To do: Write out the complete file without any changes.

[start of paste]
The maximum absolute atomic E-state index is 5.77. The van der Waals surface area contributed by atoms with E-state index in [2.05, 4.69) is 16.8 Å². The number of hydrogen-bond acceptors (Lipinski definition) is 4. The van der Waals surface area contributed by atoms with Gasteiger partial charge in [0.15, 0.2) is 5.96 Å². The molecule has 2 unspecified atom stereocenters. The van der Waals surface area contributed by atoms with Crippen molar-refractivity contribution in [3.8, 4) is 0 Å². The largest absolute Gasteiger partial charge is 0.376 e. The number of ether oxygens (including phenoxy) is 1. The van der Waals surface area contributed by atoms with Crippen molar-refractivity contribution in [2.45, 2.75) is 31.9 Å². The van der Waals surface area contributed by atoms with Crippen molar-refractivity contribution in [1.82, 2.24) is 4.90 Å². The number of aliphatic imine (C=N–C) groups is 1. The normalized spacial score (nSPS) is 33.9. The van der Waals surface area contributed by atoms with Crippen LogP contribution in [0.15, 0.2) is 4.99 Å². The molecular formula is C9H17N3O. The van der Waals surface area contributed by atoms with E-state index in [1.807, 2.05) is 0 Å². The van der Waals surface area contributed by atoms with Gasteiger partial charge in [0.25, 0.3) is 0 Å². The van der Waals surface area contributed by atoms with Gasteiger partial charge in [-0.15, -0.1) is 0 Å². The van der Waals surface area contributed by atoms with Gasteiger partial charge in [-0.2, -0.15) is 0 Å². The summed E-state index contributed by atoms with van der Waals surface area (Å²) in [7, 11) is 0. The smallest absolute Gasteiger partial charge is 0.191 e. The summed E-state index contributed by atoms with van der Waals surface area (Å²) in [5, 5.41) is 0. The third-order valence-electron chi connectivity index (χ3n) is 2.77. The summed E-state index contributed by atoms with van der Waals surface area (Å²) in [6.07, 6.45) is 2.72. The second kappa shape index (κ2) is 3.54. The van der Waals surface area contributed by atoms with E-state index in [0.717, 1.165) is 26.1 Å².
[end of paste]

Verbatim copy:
The maximum absolute atomic E-state index is 5.77. The van der Waals surface area contributed by atoms with E-state index in [2.05, 4.69) is 16.8 Å². The number of hydrogen-bond acceptors (Lipinski definition) is 4. The van der Waals surface area contributed by atoms with Gasteiger partial charge in [0.15, 0.2) is 5.96 Å². The molecule has 2 unspecified atom stereocenters. The van der Waals surface area contributed by atoms with Crippen molar-refractivity contribution in [3.8, 4) is 0 Å². The largest absolute Gasteiger partial charge is 0.376 e. The number of ether oxygens (including phenoxy) is 1. The van der Waals surface area contributed by atoms with Crippen molar-refractivity contribution in [2.45, 2.75) is 31.9 Å². The van der Waals surface area contributed by atoms with Crippen molar-refractivity contribution in [1.82, 2.24) is 4.90 Å². The number of aliphatic imine (C=N–C) groups is 1. The normalized spacial score (nSPS) is 33.9. The van der Waals surface area contributed by atoms with Crippen LogP contribution in [0.15, 0.2) is 4.99 Å². The molecular formula is C9H17N3O. The van der Waals surface area contributed by atoms with E-state index in [1.807, 2.05) is 0 Å². The van der Waals surface area contributed by atoms with Gasteiger partial charge in [0.25, 0.3) is 0 Å². The van der Waals surface area contributed by atoms with Gasteiger partial charge in [-0.15, -0.1) is 0 Å². The van der Waals surface area contributed by atoms with Gasteiger partial charge in [-0.2, -0.15) is 0 Å². The summed E-state index contributed by atoms with van der Waals surface area (Å²) in [7, 11) is 0. The smallest absolute Gasteiger partial charge is 0.191 e. The summed E-state index contributed by atoms with van der Waals surface area (Å²) in [5, 5.41) is 0. The third-order valence-electron chi connectivity index (χ3n) is 2.77. The summed E-state index contributed by atoms with van der Waals surface area (Å²) in [6.07, 6.45) is 2.72. The second kappa shape index (κ2) is 3.54. The van der Waals surface area contributed by atoms with E-state index in [0.717, 1.165) is 26.1 Å².